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Old 02-15-2013, 05:05 PM   #1
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fire Outdoor Cooking With a Dutch Oven

It's probably much too early for most of us to be cooking outdoors, but thoughts of spring and summer are on my mind.

This seems like it would be a nice change from the conventional barbeque:
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While spending time at the Shack, the Leopold family cooked all of their meals in Dutch ovens over the coals of the fire. Making food together this way is a fun and easy way to create community connections! Our resident Dutch oven cooking expert is Luann Waters, Oklahoma state faciliatator for the Leopold Education Project. Luann runs workshops on how to cook with a Dutch oven, and she was kind enough to share her recipe handout here for all to use. (Hint: it's much easier than you think!). Click here to download the recipes. (Adobe PDF)
The Aldo Leopold Foundation


The instructions and recipes:
http://www.aldoleopold.org/AldoLeopold/DOrecipes.pdf
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Old 02-16-2013, 02:30 PM   #2
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Thanks. I printed off a couple pages to try.
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Old 02-21-2013, 05:57 PM   #3
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Default Dutch Oven Cooking

Dutch Oven Cooking
Floyd Crandall

Dutch Oven Cooking
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How to control the heat. I think the first thing a person should learn about Dutch oven cooking is how to control the heat. Most of the cooking is done on the top of oven. As a general rule, you should have twice as much heat on the top of the oven as you do on the bottom. That is easy if you are using charcoal. You can simply count them. If you are using coals from a fire, it depends on what kind of wood you are using and hard woods seem to work the best. You just have try some and see what works the best. Any wood will work ,but you will find that some is surely better. I use only Kingsford charcoal because it is always the same. When I cook in the mountains of Idaho I use either...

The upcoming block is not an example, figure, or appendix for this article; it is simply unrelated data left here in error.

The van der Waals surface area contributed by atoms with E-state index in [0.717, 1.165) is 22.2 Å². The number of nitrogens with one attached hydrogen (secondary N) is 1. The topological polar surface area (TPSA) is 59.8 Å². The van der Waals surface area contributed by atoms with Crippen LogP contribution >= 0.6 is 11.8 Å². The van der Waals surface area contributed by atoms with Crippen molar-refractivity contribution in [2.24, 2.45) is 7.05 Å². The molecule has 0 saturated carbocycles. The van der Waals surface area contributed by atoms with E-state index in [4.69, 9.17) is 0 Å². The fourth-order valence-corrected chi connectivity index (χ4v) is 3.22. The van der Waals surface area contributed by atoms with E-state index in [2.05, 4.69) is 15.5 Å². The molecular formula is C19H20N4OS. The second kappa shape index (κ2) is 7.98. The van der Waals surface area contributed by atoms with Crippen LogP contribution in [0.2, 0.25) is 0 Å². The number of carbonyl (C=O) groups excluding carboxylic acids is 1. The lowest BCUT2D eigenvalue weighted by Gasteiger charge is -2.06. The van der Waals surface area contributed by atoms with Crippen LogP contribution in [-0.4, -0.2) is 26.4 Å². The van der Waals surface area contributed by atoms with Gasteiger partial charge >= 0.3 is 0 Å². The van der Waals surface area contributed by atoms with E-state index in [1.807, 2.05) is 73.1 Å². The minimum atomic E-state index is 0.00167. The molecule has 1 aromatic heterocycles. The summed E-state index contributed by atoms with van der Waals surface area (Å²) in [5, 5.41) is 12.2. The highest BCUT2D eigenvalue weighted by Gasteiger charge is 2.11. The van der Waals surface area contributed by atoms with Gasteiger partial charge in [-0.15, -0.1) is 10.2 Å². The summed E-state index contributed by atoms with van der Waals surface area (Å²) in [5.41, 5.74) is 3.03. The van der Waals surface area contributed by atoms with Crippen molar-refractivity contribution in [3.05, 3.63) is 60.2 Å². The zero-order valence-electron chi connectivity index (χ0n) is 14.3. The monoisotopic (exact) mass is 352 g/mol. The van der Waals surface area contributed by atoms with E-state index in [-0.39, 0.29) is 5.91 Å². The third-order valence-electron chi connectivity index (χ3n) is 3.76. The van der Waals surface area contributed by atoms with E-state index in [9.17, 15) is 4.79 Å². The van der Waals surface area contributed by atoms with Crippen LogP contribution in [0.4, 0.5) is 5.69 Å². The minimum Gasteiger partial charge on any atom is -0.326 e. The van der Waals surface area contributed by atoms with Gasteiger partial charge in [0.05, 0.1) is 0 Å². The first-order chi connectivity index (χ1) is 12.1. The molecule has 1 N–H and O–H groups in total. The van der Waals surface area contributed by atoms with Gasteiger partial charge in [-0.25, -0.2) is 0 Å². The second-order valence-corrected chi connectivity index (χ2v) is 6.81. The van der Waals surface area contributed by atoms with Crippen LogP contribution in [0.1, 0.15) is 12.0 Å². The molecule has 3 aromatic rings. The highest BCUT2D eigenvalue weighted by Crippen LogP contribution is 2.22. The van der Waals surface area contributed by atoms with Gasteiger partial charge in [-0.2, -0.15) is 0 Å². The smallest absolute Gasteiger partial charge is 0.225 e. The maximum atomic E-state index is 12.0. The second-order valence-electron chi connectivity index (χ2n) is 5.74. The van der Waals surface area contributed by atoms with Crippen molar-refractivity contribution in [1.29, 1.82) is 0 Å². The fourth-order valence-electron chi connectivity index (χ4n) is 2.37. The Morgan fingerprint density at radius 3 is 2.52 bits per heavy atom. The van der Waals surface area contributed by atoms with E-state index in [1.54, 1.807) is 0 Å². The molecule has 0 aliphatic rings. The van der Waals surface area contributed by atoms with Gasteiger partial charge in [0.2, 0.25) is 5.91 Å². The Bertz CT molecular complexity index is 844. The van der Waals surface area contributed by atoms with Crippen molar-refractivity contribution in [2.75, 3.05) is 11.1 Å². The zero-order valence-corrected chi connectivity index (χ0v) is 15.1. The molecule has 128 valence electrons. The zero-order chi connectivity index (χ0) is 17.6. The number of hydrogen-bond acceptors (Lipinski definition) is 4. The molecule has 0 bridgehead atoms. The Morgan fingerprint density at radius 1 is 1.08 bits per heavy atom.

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Old 02-21-2013, 05:58 PM   #4
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Default Dutch Oven Cooking Tips & Techniques

Dutch Oven Cooking Tips & Techniques
Byron's Dutch Oven Cooking Tips & Techniques

Byron's Dutch Oven Cooking Tips & Techniques
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Regulating cooking temperature is by far the hardest thing to master when learning to cook in a Dutch oven. Hopefully the few tips I have to offer will help you out.

First and foremost, always use high quality briquettes. I recommend using Kingsford charcoal. Kingsford is packed tighter than most other brands so it won't pop and spit, and it tends to burn longer than other brands. Avoid using "Match Light" charcoal as it burns hot so it doesn't last as long. Kingsford charcoal will generate good heat for about an hours time. For recipes that take more than an hour to cook, after an hour remove the remaining briquettes and ash from the oven and replenish them with new briquettes. Note: because the Dutch oven is already hot, you will not need as many briquettes as when you started cooking. I usually remove 2-3 briquettes from the top and bottom the first time I replenish them.

The general rule of thumb to produce about a 350 heat is to take the size of the Dutch oven in inches, double the number, and use that many total briquettes. So, for a 12" oven you would use 24 briquettes, for a 14" oven you would use 28 briquettes, etc.. Remember this is just a rule of thumb and does not work for all makes of ovens! This rule for instance does not work when...
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Old 02-21-2013, 05:59 PM   #5
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Default Cooking Temperatures

Cooking Temperatures
Dutch Oven Dude

Camp Cooking outdoors
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Use your hand to feel the heat. Of course, every person has a different sensitivity to heat but this works well for me. Just remove the lid from the dutch oven and place your hand just above or just inside the oven. Count how many seconds you can keep your hand there before it gets too hot. It is about 50 degrees per second counting down from 550, so I just count - "550, and 500, and 450, and 400, and 350, and 300,...
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